Nor is discernment an attempt to substitute for the conscience of persons. As the Pope points out in "Amoris Laetitia," no. 37: "We are called to form consciences, but not to pretend to replace them." This observation is fundamental because we are the actors of our own life, we do not "live by delegation", as if we were suspended from the decisions of a third party or from the prescriptions of a moral code. Each of us is the conscious and free agent of his own life, of the good he does and the evil he commits. Taking responsibility for the evil we do is a proof of our dignity and, before God, the beginning of conversion: "Father, I have sinned against heaven and against you" (Lk 15:21). (Lk 15:21)

The whole challenge of education - and of our formation as adults - is to forge true freedom, which is the capacity of the person to discern the true good and to put it into practice, because he wants: "The highest degree of dignity of men consists in the fact that they are not led by others to the good, but by themselves" (St. Thomas Aquinas). (St. Thomas Aquinas). This challenge, therefore, also means to form the conscience well, which is the norm of proximate, immediate action.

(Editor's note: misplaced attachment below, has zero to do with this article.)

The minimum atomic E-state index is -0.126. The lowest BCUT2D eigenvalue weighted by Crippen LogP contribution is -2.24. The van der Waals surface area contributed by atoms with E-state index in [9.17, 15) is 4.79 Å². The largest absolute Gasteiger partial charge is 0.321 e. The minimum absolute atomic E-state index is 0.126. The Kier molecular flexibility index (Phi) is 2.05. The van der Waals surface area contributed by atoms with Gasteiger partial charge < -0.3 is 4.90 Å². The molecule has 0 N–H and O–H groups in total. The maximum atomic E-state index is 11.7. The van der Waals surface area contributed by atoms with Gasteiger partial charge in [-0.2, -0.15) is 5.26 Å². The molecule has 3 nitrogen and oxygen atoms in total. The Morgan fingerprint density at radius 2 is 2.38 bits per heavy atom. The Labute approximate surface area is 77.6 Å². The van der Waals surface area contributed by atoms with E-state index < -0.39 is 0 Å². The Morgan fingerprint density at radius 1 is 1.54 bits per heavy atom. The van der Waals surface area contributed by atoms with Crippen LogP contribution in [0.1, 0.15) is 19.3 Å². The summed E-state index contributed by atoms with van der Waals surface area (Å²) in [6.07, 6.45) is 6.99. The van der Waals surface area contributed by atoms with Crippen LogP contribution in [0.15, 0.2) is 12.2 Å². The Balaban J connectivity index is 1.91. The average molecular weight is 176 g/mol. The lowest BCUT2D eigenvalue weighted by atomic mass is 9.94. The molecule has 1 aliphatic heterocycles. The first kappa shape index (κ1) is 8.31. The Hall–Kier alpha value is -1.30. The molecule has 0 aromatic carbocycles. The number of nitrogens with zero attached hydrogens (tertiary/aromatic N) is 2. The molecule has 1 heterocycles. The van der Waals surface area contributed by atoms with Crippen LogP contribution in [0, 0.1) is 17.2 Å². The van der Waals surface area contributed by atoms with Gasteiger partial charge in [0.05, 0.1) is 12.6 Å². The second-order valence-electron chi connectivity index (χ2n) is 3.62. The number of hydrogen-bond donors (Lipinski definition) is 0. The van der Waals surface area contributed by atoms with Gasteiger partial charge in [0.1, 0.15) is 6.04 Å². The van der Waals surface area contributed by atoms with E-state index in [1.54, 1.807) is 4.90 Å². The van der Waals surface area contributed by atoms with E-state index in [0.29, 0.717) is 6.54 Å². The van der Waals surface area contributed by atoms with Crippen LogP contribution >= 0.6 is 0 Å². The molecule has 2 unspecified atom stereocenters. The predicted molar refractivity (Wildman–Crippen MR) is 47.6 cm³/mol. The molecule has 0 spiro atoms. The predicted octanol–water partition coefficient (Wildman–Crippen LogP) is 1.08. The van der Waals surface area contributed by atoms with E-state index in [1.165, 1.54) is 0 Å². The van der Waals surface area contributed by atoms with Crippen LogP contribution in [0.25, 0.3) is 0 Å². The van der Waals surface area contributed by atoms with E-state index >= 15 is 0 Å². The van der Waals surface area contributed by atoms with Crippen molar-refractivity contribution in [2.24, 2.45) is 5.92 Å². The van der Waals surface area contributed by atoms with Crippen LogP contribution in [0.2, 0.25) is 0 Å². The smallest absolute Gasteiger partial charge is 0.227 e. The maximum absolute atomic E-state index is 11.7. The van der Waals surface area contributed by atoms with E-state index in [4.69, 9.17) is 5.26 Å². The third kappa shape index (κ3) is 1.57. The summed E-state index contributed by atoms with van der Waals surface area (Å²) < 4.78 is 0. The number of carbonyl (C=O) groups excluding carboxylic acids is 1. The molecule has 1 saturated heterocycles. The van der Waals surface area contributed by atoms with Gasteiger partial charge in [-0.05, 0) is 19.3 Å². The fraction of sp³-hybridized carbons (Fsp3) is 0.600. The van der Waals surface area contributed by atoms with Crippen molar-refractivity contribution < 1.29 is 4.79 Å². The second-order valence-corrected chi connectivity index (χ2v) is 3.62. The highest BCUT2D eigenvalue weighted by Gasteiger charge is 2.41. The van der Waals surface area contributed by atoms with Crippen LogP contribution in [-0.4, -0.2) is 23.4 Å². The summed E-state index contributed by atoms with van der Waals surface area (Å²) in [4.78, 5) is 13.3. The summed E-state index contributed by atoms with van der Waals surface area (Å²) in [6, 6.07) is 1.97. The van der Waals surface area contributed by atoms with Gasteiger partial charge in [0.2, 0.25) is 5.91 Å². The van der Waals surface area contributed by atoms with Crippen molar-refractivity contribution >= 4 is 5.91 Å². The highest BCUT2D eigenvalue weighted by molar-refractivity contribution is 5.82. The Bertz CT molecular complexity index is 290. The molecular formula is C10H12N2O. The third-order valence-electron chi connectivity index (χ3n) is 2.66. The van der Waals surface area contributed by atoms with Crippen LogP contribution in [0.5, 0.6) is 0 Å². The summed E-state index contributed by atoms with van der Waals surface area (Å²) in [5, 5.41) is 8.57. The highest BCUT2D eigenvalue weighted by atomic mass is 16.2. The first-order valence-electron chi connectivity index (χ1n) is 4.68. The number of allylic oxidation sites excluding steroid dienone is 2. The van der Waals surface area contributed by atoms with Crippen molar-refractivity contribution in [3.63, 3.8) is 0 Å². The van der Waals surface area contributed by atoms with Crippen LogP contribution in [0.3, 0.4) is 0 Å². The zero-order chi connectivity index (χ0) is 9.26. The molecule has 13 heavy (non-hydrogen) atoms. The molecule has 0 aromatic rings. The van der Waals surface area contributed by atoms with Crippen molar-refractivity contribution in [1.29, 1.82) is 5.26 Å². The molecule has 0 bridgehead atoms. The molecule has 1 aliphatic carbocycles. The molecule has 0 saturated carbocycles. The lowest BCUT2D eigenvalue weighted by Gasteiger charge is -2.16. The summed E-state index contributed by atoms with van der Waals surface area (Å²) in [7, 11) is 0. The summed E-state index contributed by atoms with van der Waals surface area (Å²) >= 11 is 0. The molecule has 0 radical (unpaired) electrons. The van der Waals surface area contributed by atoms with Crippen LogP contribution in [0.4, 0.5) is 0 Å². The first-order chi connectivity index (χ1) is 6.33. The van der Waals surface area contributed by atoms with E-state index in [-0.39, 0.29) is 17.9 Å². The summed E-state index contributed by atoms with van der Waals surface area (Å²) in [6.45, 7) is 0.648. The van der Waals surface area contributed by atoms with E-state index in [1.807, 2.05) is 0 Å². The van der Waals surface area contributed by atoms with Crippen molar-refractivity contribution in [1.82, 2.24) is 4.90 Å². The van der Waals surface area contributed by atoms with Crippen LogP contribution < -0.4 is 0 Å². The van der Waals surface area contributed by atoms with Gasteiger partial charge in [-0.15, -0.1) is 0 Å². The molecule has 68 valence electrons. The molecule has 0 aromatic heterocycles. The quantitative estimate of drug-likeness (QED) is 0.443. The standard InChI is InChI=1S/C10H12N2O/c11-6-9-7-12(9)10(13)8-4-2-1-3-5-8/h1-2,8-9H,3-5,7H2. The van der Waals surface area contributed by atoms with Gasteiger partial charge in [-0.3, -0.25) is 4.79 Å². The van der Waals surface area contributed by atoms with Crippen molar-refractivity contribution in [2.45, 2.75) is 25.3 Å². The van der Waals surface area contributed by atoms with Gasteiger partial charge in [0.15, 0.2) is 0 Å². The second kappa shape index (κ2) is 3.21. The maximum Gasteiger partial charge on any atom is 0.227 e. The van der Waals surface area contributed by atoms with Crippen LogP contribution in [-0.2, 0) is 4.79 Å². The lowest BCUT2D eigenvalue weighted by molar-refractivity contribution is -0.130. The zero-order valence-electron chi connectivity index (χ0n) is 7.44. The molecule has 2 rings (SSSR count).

How can this training be achieved?

- Through education, centered on the virtues, ongoing formation, experience, reflection, study and prayer, examination of conscience and, in case of doubt or complex situations, consultation with an expert or spiritual guide. This formation leads us to acquire the cardinal virtue of prudence, which perfects the judgment of conscience, as a kind of GPS for our actions.